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Indie Jeff’s Weekly Pick: Cell HD: emergence

Indie Jeff’s Weekly Pick: Cell HD: emergence

This week, I discuss Cell HD: emergence, indie developer New Life Interactive’s voxel-based shooter that shrinks players down for some microscopic, cellular warfare.

Jeff Mattas

February 26, 2012 12:00 PM1

It’s been quite a while since I encountered a game that evokes as many contradictory feelings as did New Life Interactive’s recently-released shooter based on cellular automata. Cell HD: emergence puts players in the role of a microscopic bit of nanotechnology that’s been injected into a young girl wracked by a mysterious illness. Both the tools at the player’s disposal and the game’s variety of different “enemies” are rolled out in deliberate fashion until everything’s in play; however, despite this progressive “learn-as-you-go” approach to how things unfolds, Cell HD: emergence’s intentional vagueness walks a very thin line between welcome gameplay conundrums and outright frustration.

Each level in Cell HD: emergence takes place inside the body of a young girl named Eva. The game’s narrative, penned by New Life Interactive’s founder (and Deus Ex lead writer) Sheldon Pacotti, is told though comic-book style cut-scenes. They’re brief, convey a good sense of tension and mystery, and provide welcome respites from the actiony bits, but are perhaps a bit too understated, in the grand scheme. Intrigue is all well and good, but the game’s narrative payoff isn’t quite as strong as it could have been.

The controls in Cell HD: emergence are robust, but it took me a while before they felt natural to use. Players aim and fire different types of ordinance using the mouse and can choose different angles to approach the action (using WASD keys). Holding the spacebar and moving the mouse allows the player to move along the 3D plane for the selected camera view. In the early-goings, due in no small part to how extremely aggressive AI could quickly devolve each stage into an untenable situation, deducing what I should be doing and actually manipulating the controls to make my ideas manifest were separate, but significant hurdles. After a few hours of playing (and dying a lot), I was no longer thinking about how to do stuff, and was able to focus entirely on figuring out what I was supposed to be doing.

I blasted purple, replicating growths into oblivion. I constructed “buckyfiber” pathways that would funnel additional antibodies into membranes I was defending. I used a Missile Command-like weapon to expunge bits of virus, and shot special nodes that erupted in a fireworks display of growth-destroying particles. Cell HD: emergence’s visuals might seem confusing at first glance, but they actually turn out to be a very elegant, color-coded way to communicate an enormous amount of information to the player. It doesn’t hurt matters that there are plenty of flashes and explosions to go around.

Instructional support and in-game tutorials are light at best, and are often served to the player in the midst of chaos, making them tricky to absorb. There were even a small number of the game’s stages that I completed only after numerous attempts, and not necessarily because I figured out what to do. These levels proved to be the exception, though, and most of the levels were quite rewarding to complete. Shortly after release, Pacotti released a new tutorial trailer (below) for the game that shows off some basics, which I highly recommend viewing if you decide to grab yourself a copy.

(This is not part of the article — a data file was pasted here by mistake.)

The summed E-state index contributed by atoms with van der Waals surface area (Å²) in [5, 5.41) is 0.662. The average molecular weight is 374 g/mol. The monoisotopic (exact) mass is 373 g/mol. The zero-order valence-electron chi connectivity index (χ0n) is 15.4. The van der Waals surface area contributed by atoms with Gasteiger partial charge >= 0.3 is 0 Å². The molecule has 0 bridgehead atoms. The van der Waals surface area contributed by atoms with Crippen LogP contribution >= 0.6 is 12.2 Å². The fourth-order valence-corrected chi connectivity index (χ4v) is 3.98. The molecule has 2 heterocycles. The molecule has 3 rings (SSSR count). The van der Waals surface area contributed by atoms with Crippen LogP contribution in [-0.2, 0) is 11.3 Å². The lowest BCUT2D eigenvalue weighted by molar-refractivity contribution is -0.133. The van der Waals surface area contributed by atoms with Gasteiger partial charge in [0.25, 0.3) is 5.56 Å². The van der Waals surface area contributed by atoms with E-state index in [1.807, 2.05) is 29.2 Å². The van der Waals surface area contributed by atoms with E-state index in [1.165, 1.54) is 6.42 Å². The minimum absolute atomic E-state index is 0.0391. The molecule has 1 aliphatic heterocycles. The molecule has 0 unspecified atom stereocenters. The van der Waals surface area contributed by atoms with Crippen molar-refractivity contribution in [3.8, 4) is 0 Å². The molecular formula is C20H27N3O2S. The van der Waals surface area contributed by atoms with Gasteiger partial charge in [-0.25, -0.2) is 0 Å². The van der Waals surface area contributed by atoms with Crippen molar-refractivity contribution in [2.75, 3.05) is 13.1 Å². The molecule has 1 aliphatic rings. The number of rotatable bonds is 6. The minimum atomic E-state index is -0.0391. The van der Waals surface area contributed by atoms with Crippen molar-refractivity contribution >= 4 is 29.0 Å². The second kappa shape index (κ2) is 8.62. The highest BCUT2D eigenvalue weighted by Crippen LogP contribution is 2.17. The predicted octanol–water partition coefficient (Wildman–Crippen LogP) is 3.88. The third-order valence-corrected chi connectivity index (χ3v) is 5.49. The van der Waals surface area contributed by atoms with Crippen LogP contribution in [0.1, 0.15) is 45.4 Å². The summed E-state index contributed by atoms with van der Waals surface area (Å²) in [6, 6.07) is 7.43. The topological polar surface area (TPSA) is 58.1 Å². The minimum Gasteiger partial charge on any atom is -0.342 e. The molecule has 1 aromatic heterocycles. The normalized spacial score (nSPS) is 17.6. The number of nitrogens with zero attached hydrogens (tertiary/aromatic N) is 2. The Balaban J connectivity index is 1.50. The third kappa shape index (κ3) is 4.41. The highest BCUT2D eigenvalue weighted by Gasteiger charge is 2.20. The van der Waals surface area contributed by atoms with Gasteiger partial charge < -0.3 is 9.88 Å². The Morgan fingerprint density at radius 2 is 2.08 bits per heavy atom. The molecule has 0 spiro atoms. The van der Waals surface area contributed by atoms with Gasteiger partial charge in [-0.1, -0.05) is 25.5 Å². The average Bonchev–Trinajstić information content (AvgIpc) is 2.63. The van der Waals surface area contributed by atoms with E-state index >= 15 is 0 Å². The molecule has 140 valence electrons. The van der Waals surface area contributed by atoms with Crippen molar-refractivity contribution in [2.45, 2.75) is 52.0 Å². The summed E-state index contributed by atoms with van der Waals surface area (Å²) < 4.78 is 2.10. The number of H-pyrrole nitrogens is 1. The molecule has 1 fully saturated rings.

Let’s make one thing clear, despite my criticism. The fact that I’ve selected Cell HD: emergence as my indie pick of the week means that, in my mind, the game’s positives ultimately outweigh its negatives, and I think the things it does well are pretty amazing. I absolutely loved the abstract and colorful voxel-based graphics and audio presentation. Both the sound queues and color palette are key to interpreting what to shoot, defend, or observe.

Furthermore, the game’s AI is quite flexible and smart. Upon failing a given scenario, the player is given the option to Iterate, which, as it turns out, isn’t quite the same thing as “replaying” the level. Instead, variables like how aggressive the AI is and how often growths replicate vary with each attempt. On the one hand, it’s quite clever because it requires players to adjust their tactics with each try, but on the flip-side, it can cause some confusion and frustration if one is still trying to figure out the stage’s objectives, let alone how to achieve them.

At the end of the day, I happily recommend Cell HD: emergence, with a few caveats. Anyone looking for a shooter that’s as unique and complex as it is fast-paced are in for a real treat. It’s a game that will make you think, and as a result, finding solutions to its “seventeen punishing levels” it presents can be incredibly rewarding. There’s a lot of game there for the $8.99 price tag. Provided that you’re prone to hunkering down and finding solutions through trial-and-error when confronted with confusion, rather than throwing up your hands and storming off, Cell HD: emergence delivers a unique and impressive core gaming experience that–while it could have been a little friendlier–is worth your time and persistence.

You can grab Cell HD: emergence as a digital download from GameFly, Impulse, GamersGate, Desura, and GreenMan Gaming. A lower-fidelity version of the game will soon be available on the Xbox Live Indie Games for $5.

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